Measuring e-learning PD

The Microsoft Innovative Educator (MIE) programme has been refreshed and updated. Its courses and recognition provide measurable PD for teachers and helps them become more confident in their use of digital technology, explains Sam McNeill.

One of the challenges that many educational institutions face is setting measurable professional development goals in e-learning. Many have opted for using various inquiry models, whereby teachers actively inquire into their own practice and how newly acquired research or knowledge can be integrated into their classroom teaching.
This is well and good, however, often there’s a core base level competency that’s required before teachers can use some digital technologies.

certified-mieSome schools have attempted to develop their own digital literacy passports for students and staff to increase the minimum knowledge of various technologies used by the school. While this can be effective, I see it as a time-consuming approach for schools. And this is where the Microsoft Innovative Educator (MIE) programme can help, especially for Office365 schools.

 

Real-world contexts

MIE courses show staff how to use the staple tools of O365, such as OneNote, Sway and Skype, as well as provide real-world contexts on scenarios that would be useful and effective. The dual nature of this approach means that teachers can be released to be self starters in their own PD tools, while leaders can track the progress and development of the staff through their completion of the numerous courses available.

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An example of the practical nature of some of these courses that is likely to appeal to teachers is one called ‘Increasing Instructional Time, Decreasing Administrative Tasks’.  I’ve completed this course and I like the fact that it shows how to use the technology and when this would benefit the teacher through:

  • Excel Surveys: Using these to collect data and information from parents on students in the classroom;
  • Sway: Embedding student content stored in OneDrive into the Sway to promote an event or celebrate learning in the classroom; and
  • OneNote: Showing how to save an email from a parent directly into a OneNote section where all parent communications are stored.

Guided learning

Most teachers are keen to learn ways to become more efficient and utilise technology to assist in this process. Again, the benefit of these is that they are truly a guided learning pathway that mixes interactive and passive teaching techniques:

  1. Watch the facilitated presentation.
  2. Follow along in the click-through tutorial for further instruction.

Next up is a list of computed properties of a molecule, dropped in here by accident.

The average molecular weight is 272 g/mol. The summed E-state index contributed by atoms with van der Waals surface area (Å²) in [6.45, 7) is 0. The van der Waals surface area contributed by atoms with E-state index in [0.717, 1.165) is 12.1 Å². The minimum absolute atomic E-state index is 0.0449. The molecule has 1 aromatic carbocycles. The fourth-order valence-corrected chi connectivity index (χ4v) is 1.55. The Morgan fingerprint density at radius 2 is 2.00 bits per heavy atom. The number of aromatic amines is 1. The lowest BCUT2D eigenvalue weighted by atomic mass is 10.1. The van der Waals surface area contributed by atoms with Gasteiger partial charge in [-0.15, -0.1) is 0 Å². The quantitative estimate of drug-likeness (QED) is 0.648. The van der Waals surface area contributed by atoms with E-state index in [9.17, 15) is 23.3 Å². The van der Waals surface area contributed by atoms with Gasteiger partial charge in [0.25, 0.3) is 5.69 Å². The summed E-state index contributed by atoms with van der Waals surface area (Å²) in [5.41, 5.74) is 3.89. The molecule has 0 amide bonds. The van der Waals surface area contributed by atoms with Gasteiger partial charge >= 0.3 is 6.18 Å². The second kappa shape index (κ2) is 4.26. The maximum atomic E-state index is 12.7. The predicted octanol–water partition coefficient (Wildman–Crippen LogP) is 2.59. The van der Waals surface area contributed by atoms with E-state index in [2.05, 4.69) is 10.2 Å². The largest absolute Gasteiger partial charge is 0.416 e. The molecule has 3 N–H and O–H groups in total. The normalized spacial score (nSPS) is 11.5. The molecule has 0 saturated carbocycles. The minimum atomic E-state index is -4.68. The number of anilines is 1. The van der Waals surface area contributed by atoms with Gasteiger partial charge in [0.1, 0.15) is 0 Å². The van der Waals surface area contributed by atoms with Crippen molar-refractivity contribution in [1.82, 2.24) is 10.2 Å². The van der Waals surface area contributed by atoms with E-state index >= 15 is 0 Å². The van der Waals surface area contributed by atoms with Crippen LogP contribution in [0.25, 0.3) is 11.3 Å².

3. Click on all hyperlinks to get credit for completing the task.
  4. Complete the assessment at the end.

Once a teacher has gone through the instructional process they sit a multi-choice quiz, which they must score over 80 per cent in to be credited with the points from the course.

Whilst the goal is the overall improvement in e-learning skills, having the ability to see if they have passed the test at the end of the assessment is an added benefit for schools. It allows them to set goals for their staff, like “over the next 18 months we aim to have 75 per cent of our staff recognised as Microsoft Innovative Educators”. To achieve this, a staff member must gain 1,000 points from completing the quizzes for several programmes. Depending on the starting competency of the teacher, the courses they choose to complete, as well as how thorough they are watching the content, this would usually take around 8-10 hours to obtain 1000 points.

This sort of time frame, along with the competencies gained through completing the courses, makes this an incredibly useful and realistic tool for school leaders to consider using when assisting staff with setting e-learning-related goals for their appraisal:

The content is pre-built and ready to go;

  • If the school already uses Offiec365, it is highly relevant and teaches the tools in real world contexts;
  • It is measurable, both in terms of time spent and outcomes achieved and may even lead to some friendly competition between teachers; and
  • It is scalable.

As someone that has led various forms of e-learning for teachers for nearly a decade, these points are exciting as it streamlines the delivery of content and accelerates the learning for teachers towards becoming more confident in their use of technology in (and out of) the classroom.  

Formerly Director of ICT at St Andrew’s College in Christchurch, Sam McNeill works for Microsoft.

For more on the Microsoft Innovative Educator (MIE) programme go to education.microsoft.com

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